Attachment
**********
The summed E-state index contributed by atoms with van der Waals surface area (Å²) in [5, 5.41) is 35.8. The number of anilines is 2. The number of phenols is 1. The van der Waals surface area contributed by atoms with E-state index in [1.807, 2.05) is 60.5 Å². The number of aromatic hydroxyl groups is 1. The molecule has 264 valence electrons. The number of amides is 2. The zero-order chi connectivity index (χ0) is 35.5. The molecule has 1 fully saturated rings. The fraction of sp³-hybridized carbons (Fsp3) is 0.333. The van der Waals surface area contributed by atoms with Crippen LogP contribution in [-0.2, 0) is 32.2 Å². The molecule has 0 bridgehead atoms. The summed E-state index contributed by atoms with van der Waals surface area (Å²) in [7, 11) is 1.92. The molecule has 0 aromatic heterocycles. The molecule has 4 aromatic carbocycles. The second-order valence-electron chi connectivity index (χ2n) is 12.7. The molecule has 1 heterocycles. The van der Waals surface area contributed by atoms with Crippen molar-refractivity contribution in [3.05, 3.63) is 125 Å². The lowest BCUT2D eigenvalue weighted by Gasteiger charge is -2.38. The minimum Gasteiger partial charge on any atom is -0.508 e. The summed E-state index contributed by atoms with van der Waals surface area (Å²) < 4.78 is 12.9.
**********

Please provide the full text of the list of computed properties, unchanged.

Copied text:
The summed E-state index contributed by atoms with van der Waals surface area (Å²) in [5, 5.41) is 35.8. The number of anilines is 2. The number of phenols is 1. The van der Waals surface area contributed by atoms with E-state index in [1.807, 2.05) is 60.5 Å². The number of aromatic hydroxyl groups is 1. The molecule has 264 valence electrons. The number of amides is 2. The zero-order chi connectivity index (χ0) is 35.5. The molecule has 1 fully saturated rings. The fraction of sp³-hybridized carbons (Fsp3) is 0.333. The van der Waals surface area contributed by atoms with Crippen LogP contribution in [-0.2, 0) is 32.2 Å². The molecule has 0 bridgehead atoms. The summed E-state index contributed by atoms with van der Waals surface area (Å²) in [7, 11) is 1.92. The molecule has 0 aromatic heterocycles. The molecule has 4 aromatic carbocycles. The second-order valence-electron chi connectivity index (χ2n) is 12.7. The molecule has 1 heterocycles. The van der Waals surface area contributed by atoms with Crippen molar-refractivity contribution in [3.05, 3.63) is 125 Å². The lowest BCUT2D eigenvalue weighted by Gasteiger charge is -2.38. The minimum Gasteiger partial charge on any atom is -0.508 e. The summed E-state index contributed by atoms with van der Waals surface area (Å²) < 4.78 is 12.9.